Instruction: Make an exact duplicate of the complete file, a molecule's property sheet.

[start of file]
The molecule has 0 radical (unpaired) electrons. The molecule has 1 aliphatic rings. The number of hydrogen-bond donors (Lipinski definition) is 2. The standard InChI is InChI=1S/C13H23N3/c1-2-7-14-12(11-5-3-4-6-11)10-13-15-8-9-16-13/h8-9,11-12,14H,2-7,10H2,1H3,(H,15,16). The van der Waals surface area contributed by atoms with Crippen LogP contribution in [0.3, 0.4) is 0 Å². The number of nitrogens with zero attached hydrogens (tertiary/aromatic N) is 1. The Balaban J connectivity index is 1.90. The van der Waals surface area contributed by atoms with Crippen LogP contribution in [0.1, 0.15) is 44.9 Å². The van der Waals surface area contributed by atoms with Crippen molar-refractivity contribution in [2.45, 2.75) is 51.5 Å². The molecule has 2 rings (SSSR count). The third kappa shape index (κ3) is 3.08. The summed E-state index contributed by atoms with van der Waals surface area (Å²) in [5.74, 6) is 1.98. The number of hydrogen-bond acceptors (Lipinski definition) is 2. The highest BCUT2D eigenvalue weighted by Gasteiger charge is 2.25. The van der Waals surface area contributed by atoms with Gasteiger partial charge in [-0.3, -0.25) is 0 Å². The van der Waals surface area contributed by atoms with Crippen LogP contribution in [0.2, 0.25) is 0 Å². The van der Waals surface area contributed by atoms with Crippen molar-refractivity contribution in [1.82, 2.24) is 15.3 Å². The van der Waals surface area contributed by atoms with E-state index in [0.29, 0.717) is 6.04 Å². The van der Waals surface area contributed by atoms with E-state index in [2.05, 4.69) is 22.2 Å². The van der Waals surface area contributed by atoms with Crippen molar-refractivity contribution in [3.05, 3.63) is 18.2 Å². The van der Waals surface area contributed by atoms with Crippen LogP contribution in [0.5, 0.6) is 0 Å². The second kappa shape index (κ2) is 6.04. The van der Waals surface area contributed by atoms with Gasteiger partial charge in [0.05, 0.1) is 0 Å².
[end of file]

The molecule has 0 radical (unpaired) electrons. The molecule has 1 aliphatic rings. The number of hydrogen-bond donors (Lipinski definition) is 2. The standard InChI is InChI=1S/C13H23N3/c1-2-7-14-12(11-5-3-4-6-11)10-13-15-8-9-16-13/h8-9,11-12,14H,2-7,10H2,1H3,(H,15,16). The van der Waals surface area contributed by atoms with Crippen LogP contribution in [0.3, 0.4) is 0 Å². The number of nitrogens with zero attached hydrogens (tertiary/aromatic N) is 1. The Balaban J connectivity index is 1.90. The van der Waals surface area contributed by atoms with Crippen LogP contribution in [0.1, 0.15) is 44.9 Å². The van der Waals surface area contributed by atoms with Crippen molar-refractivity contribution in [2.45, 2.75) is 51.5 Å². The molecule has 2 rings (SSSR count). The third kappa shape index (κ3) is 3.08. The summed E-state index contributed by atoms with van der Waals surface area (Å²) in [5.74, 6) is 1.98. The number of hydrogen-bond acceptors (Lipinski definition) is 2. The highest BCUT2D eigenvalue weighted by Gasteiger charge is 2.25. The van der Waals surface area contributed by atoms with Gasteiger partial charge in [-0.3, -0.25) is 0 Å². The van der Waals surface area contributed by atoms with Crippen LogP contribution in [0.2, 0.25) is 0 Å². The van der Waals surface area contributed by atoms with Crippen molar-refractivity contribution in [1.82, 2.24) is 15.3 Å². The van der Waals surface area contributed by atoms with E-state index in [0.29, 0.717) is 6.04 Å². The van der Waals surface area contributed by atoms with E-state index in [2.05, 4.69) is 22.2 Å². The van der Waals surface area contributed by atoms with Crippen molar-refractivity contribution in [3.05, 3.63) is 18.2 Å². The van der Waals surface area contributed by atoms with Crippen LogP contribution in [0.5, 0.6) is 0 Å². The second kappa shape index (κ2) is 6.04. The van der Waals surface area contributed by atoms with Gasteiger partial charge in [0.05, 0.1) is 0 Å².